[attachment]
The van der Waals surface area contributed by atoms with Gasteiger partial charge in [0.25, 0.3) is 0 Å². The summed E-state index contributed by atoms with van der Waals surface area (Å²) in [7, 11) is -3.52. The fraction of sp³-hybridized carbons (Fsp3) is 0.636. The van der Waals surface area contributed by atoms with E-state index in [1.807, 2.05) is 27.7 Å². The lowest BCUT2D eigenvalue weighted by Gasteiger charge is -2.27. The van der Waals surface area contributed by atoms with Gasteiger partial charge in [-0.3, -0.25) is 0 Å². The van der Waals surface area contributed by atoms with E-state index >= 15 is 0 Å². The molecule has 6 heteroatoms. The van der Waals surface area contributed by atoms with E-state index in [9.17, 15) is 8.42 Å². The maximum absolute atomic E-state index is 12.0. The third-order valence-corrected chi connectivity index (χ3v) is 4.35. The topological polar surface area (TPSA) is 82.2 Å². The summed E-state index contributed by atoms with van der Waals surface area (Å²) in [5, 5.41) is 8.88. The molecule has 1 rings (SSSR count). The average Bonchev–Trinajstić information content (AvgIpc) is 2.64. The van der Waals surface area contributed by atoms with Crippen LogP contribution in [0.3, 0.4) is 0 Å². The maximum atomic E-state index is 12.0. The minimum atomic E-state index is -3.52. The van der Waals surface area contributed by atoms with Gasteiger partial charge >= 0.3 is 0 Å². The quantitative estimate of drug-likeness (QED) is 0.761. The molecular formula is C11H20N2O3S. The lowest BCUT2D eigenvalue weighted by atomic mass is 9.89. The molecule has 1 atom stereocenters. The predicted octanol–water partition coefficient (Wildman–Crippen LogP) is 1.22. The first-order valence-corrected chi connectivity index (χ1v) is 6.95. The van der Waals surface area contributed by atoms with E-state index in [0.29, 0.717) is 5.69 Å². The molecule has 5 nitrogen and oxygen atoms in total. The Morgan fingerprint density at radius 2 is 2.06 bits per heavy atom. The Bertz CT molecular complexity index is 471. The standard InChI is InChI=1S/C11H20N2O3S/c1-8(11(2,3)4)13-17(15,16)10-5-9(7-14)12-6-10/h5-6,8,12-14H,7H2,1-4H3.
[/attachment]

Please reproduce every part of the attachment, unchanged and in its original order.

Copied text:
The van der Waals surface area contributed by atoms with Gasteiger partial charge in [0.25, 0.3) is 0 Å². The summed E-state index contributed by atoms with van der Waals surface area (Å²) in [7, 11) is -3.52. The fraction of sp³-hybridized carbons (Fsp3) is 0.636. The van der Waals surface area contributed by atoms with E-state index in [1.807, 2.05) is 27.7 Å². The lowest BCUT2D eigenvalue weighted by Gasteiger charge is -2.27. The van der Waals surface area contributed by atoms with Gasteiger partial charge in [-0.3, -0.25) is 0 Å². The van der Waals surface area contributed by atoms with E-state index >= 15 is 0 Å². The molecule has 6 heteroatoms. The van der Waals surface area contributed by atoms with E-state index in [9.17, 15) is 8.42 Å². The maximum absolute atomic E-state index is 12.0. The third-order valence-corrected chi connectivity index (χ3v) is 4.35. The topological polar surface area (TPSA) is 82.2 Å². The summed E-state index contributed by atoms with van der Waals surface area (Å²) in [5, 5.41) is 8.88. The molecule has 1 rings (SSSR count). The average Bonchev–Trinajstić information content (AvgIpc) is 2.64. The van der Waals surface area contributed by atoms with Crippen LogP contribution in [0.3, 0.4) is 0 Å². The maximum atomic E-state index is 12.0. The minimum atomic E-state index is -3.52. The van der Waals surface area contributed by atoms with Gasteiger partial charge >= 0.3 is 0 Å². The quantitative estimate of drug-likeness (QED) is 0.761. The molecular formula is C11H20N2O3S. The lowest BCUT2D eigenvalue weighted by atomic mass is 9.89. The molecule has 1 atom stereocenters. The predicted octanol–water partition coefficient (Wildman–Crippen LogP) is 1.22. The first-order valence-corrected chi connectivity index (χ1v) is 6.95. The van der Waals surface area contributed by atoms with E-state index in [0.29, 0.717) is 5.69 Å². The molecule has 5 nitrogen and oxygen atoms in total. The Morgan fingerprint density at radius 2 is 2.06 bits per heavy atom. The Bertz CT molecular complexity index is 471. The standard InChI is InChI=1S/C11H20N2O3S/c1-8(11(2,3)4)13-17(15,16)10-5-9(7-14)12-6-10/h5-6,8,12-14H,7H2,1-4H3.